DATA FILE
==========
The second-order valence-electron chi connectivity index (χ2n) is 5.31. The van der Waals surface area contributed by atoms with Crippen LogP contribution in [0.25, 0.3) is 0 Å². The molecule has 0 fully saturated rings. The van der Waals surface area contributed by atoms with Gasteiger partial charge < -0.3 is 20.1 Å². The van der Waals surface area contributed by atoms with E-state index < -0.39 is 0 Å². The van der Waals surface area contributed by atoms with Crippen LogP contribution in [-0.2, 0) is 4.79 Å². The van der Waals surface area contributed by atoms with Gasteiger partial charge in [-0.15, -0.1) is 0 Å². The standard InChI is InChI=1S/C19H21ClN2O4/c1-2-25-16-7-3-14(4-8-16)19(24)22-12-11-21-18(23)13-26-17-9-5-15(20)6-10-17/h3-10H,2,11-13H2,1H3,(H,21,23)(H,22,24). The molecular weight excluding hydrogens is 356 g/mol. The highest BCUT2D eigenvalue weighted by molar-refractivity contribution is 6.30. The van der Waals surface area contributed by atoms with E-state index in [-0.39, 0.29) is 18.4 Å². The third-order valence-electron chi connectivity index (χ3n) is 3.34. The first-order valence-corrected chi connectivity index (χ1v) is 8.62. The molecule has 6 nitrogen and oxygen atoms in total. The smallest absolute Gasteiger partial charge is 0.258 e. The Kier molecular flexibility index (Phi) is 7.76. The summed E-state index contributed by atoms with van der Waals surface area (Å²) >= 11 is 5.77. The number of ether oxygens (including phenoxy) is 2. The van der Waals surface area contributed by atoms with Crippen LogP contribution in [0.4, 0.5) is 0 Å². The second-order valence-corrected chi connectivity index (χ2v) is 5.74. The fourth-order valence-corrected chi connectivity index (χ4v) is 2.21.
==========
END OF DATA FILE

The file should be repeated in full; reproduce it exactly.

The second-order valence-electron chi connectivity index (χ2n) is 5.31. The van der Waals surface area contributed by atoms with Crippen LogP contribution in [0.25, 0.3) is 0 Å². The molecule has 0 fully saturated rings. The van der Waals surface area contributed by atoms with Gasteiger partial charge < -0.3 is 20.1 Å². The van der Waals surface area contributed by atoms with E-state index < -0.39 is 0 Å². The van der Waals surface area contributed by atoms with Crippen LogP contribution in [-0.2, 0) is 4.79 Å². The van der Waals surface area contributed by atoms with Gasteiger partial charge in [-0.15, -0.1) is 0 Å². The standard InChI is InChI=1S/C19H21ClN2O4/c1-2-25-16-7-3-14(4-8-16)19(24)22-12-11-21-18(23)13-26-17-9-5-15(20)6-10-17/h3-10H,2,11-13H2,1H3,(H,21,23)(H,22,24). The molecular weight excluding hydrogens is 356 g/mol. The highest BCUT2D eigenvalue weighted by molar-refractivity contribution is 6.30. The van der Waals surface area contributed by atoms with E-state index in [-0.39, 0.29) is 18.4 Å². The third-order valence-electron chi connectivity index (χ3n) is 3.34. The first-order valence-corrected chi connectivity index (χ1v) is 8.62. The molecule has 6 nitrogen and oxygen atoms in total. The smallest absolute Gasteiger partial charge is 0.258 e. The Kier molecular flexibility index (Phi) is 7.76. The summed E-state index contributed by atoms with van der Waals surface area (Å²) >= 11 is 5.77. The number of ether oxygens (including phenoxy) is 2. The van der Waals surface area contributed by atoms with Crippen LogP contribution in [0.4, 0.5) is 0 Å². The second-order valence-corrected chi connectivity index (χ2v) is 5.74. The fourth-order valence-corrected chi connectivity index (χ4v) is 2.21.